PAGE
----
35

Let's say I'm in a directory which has some subdirectories, dir1, dir2, and dir3. Each of these directories have a file foo and I would like to execute the same command on each foo in each of the directories and have that command executed from inside that directory.

If I were to do it "by hand", it would look something like this:

cd dir1
(execute on foo)
cd ../dir2
(execute on foo)
cd ../dir3
(execute on foo)

It is imperative that the command be executed from each of the directories. foo is a batch scheduling script (for HTCondor, if you care to know) and must be executed from each subdirectory so that the output of the runs started by the scheduling scripts will end up in each subdirectory.

The question "Find a file and execute a command in the file's directory", as far as I can tell, does not answer my question. The first answer to that question is more of a workaround which will not work in my case, and the second answer does not have enough of an explanation for me to know how to use it.

0

4 Answers 4

50

Assuming your find supports it, use the -execdir option instead of -exec

find . -type f -name 'foo' -execdir pwd \;

This will change into each directory in turn, and if there's a foo file present there it will run pwd.

NB You cannot repurpose this solution for running commands inside directories named foo. For that you'd need to revert to a simple -exec sh -c '...' approach, iterating across the args supplied to sh and using cd for each in turn. This example runs pwd inside each directory:

find . -type d -name 'foodir' -exec sh -c '
    for d in "$@"; do ( cd "$d" || exit; pwd ); done
    ' _ {} +
4
  • When you start hitting "find: The relative path ‘./node_modules/.bin’ is included in the PATH environment variable,": askubuntu.com/questions/621132/… Apr 9, 2019 at 9:08
  • on WSL doesn't work to do a git pull inside any matching directory, like find . -maxdepth 1 -type d -name "repo-*" -execdir git pull {} +
    – tuxErrante
    Apr 4, 2022 at 8:39
  • @tuxErrante you want to run git pull inside the matching directory, but execdir runs insidenthe directory containing the matching directory (i.e., the parent directory). I suspect that's also uav's problem.
    – muru
    Apr 5, 2022 at 10:34
  • @muru you're right, I've already solved here :) unix.stackexchange.com/a/697912/130710
    – tuxErrante
    Apr 5, 2022 at 10:51
4

Assuming you know exactly what directories to run your command in,

for dir in dir1 dir2 dir3; do
    ( cd "$dir" && somecommand foo )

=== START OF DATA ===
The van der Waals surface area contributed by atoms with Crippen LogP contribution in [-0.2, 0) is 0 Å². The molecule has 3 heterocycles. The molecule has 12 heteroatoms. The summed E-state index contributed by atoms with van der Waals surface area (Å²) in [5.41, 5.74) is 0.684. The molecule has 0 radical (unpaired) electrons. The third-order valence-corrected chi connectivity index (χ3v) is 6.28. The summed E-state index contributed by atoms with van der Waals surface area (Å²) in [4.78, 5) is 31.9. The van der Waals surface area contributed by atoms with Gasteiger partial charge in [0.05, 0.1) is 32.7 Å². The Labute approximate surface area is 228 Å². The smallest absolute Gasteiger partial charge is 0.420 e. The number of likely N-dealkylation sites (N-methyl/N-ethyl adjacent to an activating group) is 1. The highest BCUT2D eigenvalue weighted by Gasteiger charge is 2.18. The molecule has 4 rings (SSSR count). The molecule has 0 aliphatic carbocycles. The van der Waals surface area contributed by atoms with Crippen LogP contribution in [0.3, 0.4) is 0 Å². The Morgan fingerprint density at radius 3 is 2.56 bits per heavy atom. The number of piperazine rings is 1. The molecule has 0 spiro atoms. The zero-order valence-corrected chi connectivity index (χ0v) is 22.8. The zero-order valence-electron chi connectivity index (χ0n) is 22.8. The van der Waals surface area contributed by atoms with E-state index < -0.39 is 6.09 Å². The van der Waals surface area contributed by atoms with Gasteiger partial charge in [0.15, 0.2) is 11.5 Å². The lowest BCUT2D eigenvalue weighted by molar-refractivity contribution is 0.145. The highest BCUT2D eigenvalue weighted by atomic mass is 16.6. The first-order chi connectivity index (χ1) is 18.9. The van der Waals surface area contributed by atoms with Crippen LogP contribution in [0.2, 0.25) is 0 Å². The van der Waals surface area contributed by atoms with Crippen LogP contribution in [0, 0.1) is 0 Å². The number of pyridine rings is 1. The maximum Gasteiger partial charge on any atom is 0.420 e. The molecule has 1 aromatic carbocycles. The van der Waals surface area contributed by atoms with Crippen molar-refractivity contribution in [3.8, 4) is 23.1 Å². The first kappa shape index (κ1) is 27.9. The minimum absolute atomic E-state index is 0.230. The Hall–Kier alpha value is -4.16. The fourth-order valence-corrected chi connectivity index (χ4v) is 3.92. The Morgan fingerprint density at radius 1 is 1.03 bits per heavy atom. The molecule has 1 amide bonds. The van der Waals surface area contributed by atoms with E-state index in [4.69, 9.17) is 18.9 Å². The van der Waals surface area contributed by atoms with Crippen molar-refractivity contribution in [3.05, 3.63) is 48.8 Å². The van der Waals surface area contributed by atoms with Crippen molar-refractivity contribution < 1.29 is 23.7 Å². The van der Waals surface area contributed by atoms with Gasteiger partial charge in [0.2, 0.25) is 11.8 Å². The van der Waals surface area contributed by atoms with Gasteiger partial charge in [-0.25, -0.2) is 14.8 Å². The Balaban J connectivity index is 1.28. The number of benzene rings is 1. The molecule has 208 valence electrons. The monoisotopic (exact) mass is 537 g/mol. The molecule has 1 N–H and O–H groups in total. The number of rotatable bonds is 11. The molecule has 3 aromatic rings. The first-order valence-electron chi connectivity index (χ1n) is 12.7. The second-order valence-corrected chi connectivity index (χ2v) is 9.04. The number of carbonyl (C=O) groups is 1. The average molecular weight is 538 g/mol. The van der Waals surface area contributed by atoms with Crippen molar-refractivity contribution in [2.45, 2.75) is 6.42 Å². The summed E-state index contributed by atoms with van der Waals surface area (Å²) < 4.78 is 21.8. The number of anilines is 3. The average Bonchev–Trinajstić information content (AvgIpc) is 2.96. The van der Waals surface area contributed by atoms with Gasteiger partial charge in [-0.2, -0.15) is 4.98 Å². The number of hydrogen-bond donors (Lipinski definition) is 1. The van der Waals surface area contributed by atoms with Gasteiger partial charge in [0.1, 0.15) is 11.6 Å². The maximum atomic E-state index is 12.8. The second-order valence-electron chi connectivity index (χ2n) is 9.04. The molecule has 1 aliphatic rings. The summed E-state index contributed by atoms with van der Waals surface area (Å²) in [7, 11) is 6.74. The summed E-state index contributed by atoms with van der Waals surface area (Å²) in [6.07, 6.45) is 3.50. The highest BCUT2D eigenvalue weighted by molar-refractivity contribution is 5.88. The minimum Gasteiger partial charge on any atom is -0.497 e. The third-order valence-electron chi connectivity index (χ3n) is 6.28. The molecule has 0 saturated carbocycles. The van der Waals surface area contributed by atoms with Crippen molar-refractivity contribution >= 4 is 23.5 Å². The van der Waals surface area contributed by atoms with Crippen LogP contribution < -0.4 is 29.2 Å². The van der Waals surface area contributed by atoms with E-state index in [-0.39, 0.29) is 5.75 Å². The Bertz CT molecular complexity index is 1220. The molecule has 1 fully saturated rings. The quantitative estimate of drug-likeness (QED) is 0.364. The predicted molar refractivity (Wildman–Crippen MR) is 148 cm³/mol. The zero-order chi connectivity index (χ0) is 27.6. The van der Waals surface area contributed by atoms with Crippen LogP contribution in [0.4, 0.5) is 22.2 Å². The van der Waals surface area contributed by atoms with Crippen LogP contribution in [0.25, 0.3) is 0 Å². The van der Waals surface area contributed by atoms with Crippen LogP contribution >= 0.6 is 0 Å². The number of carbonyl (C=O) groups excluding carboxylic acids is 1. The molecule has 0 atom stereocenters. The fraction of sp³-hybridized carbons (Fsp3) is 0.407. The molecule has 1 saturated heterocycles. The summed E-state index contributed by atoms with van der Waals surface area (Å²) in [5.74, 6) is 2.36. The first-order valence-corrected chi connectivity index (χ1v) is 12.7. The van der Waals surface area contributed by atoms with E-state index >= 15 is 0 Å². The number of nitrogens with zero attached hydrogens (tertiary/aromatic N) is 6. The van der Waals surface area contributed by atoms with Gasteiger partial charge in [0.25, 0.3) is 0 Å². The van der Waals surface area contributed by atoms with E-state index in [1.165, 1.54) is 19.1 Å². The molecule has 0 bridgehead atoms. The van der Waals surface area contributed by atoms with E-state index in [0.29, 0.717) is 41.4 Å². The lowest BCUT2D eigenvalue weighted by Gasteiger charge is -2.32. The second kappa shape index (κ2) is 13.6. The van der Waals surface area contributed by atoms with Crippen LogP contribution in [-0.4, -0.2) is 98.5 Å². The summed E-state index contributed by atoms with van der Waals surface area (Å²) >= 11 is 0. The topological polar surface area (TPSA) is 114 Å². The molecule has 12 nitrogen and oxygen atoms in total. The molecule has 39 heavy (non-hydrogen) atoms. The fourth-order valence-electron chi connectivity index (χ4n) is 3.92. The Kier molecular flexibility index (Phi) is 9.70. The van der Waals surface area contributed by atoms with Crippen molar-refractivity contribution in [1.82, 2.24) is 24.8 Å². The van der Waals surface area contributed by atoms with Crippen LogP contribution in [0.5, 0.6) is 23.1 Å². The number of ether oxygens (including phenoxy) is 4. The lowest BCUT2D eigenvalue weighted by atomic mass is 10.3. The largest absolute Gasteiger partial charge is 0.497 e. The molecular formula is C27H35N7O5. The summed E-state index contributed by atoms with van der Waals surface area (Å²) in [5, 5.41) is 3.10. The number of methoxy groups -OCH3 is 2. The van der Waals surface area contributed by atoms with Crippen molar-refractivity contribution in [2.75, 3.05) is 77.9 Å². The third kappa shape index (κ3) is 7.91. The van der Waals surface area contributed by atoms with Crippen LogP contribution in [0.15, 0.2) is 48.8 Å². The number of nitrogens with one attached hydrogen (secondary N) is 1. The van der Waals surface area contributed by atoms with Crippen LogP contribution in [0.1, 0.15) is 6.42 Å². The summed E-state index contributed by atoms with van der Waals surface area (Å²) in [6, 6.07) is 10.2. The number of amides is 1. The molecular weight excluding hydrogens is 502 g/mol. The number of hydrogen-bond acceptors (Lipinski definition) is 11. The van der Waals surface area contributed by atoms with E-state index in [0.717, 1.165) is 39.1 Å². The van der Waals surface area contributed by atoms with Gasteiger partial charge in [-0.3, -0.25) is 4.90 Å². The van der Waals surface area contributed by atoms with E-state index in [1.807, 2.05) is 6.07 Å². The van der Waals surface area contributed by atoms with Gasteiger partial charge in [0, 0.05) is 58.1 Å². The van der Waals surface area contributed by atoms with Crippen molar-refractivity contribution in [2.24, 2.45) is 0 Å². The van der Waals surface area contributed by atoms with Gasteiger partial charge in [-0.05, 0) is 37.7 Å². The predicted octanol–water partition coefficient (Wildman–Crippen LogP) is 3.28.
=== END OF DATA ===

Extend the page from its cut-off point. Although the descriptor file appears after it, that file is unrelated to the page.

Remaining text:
done

or, looping over the foo files,

for foo in ./*/foo; do
  ( cd "${foo%/foo}" && somecommand foo )
done

The subshell prevents the cd to affect the working directory of the rest of the script. The ${foo%/foo} parameter substitution expands to the name of the directory where the foo file lives (by removing the knows suffix string /foo from the value of $foo).

Using standard find to do the same thing (in the case where the foo files may live deep down in a directory structure):

find . -type f -name foo -exec sh -c '
    for foo do
        ( cd "${foo%/foo}" && somecommand foo )
    done' sh {} +

In words: Find all regular files called "foo" anywhere in the current directory or below and give their pathnames to this shell script in batches. The shell script shall iterate over the given pathnames, change directory to the directory portion of each pathname and if that succeeds, execute somecommand foo.

For a solution that uses the nonstandard -execdir, see roaima's answer. His answer adapted to my example:

find . -type f -name foo -execdir somecommand foo ';'
0

Maybe not beautiful, but I think it does the job

find . -name 'foo' -type f -exec sh -c 'cd $(echo {}|cut -d"/" -f2) && ./foo' \;
1
  • As noted in the comments elsewhere, {} in the sh -c code like that is a command injection vulnerability. Never do that.
    – muru
    Apr 16 at 10:56
-1

Tested in WSL and GitBash over Win 10.

execdir from previous solutions won't work because the command will execute using the current directory as an argument, not into it.
You can just cd into the directory and do what you want.
E.g. this is what I use to update all my repos before starting to work

find $HOME/workspace/ -maxdepth 1 -type d -name "repo*" -exec bash -c "cd \"{}\" && echo ____Pulling from \"{}\" && git pull" \;

EDIT:
If you're not on your personal PC/laptop and need more robust code, you should write a script not injectable with external commands, like:

#!/bin/sh
find "$HOME/workspace/" -maxdepth 1 -type d -exec sh -c '
  for dir in "$@"
  do
    echo "____Pulling from $dir"
    cd "$dir"
    git pull
  done' sh {} +
5
  • 2
    Never embed {} in the code argument of some language interpreter such as bash. That makes it a command injection vulnerability. That's also non-standard and non-portable. See How do I properly escape weird characters in a bash script? or use find -exec with a filename containing a dollar sign ($) or How to escape shell metacharacters automatically with `find` command? and many others here. Apr 4, 2022 at 9:27
  • there is no referring here to production code or server side scripting. I've also added the environment where it works. In the end is the only solution that actually does what OP asked for and it was downvoted :)
    – tuxErrante
    Apr 5, 2022 at 10:26
  • It is enough that a filename contains double quotes followed by a semi-colon, and the rest of the filename can be a shell command that should be executed. Try the first command with a directory called repo"; echo oops;.
    – Kusalananda
    Sep 6, 2022 at 13:58
  • "In the end is the only solution that actually does what OP asked for" - actually, no. Your solution expects a target directory and cd's into that. The OP expects a target file and needs to cd into its parent directory Sep 29, 2023 at 7:05
  • @tuxErrante I've updated my answer to show an example of what I've described Oct 4, 2023 at 7:18

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